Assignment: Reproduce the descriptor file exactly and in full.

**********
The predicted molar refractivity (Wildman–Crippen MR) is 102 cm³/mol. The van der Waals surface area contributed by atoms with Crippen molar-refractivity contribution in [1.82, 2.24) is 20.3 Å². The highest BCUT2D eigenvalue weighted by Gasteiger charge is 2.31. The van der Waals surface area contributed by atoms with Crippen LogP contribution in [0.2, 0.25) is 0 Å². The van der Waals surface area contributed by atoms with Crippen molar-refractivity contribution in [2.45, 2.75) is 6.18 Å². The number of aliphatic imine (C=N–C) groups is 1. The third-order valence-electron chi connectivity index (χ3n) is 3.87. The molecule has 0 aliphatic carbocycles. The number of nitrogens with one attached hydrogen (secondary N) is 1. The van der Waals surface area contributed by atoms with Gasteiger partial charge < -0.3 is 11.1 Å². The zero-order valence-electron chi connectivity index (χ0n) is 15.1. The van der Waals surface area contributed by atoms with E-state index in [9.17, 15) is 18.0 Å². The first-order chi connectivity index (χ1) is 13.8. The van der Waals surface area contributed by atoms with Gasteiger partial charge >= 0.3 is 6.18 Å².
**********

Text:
The predicted molar refractivity (Wildman–Crippen MR) is 102 cm³/mol. The van der Waals surface area contributed by atoms with Crippen molar-refractivity contribution in [1.82, 2.24) is 20.3 Å². The highest BCUT2D eigenvalue weighted by Gasteiger charge is 2.31. The van der Waals surface area contributed by atoms with Crippen LogP contribution in [0.2, 0.25) is 0 Å². The van der Waals surface area contributed by atoms with Crippen molar-refractivity contribution in [2.45, 2.75) is 6.18 Å². The number of aliphatic imine (C=N–C) groups is 1. The third-order valence-electron chi connectivity index (χ3n) is 3.87. The molecule has 0 aliphatic carbocycles. The number of nitrogens with one attached hydrogen (secondary N) is 1. The van der Waals surface area contributed by atoms with Gasteiger partial charge < -0.3 is 11.1 Å². The zero-order valence-electron chi connectivity index (χ0n) is 15.1. The van der Waals surface area contributed by atoms with E-state index in [9.17, 15) is 18.0 Å². The first-order chi connectivity index (χ1) is 13.8. The van der Waals surface area contributed by atoms with Gasteiger partial charge >= 0.3 is 6.18 Å².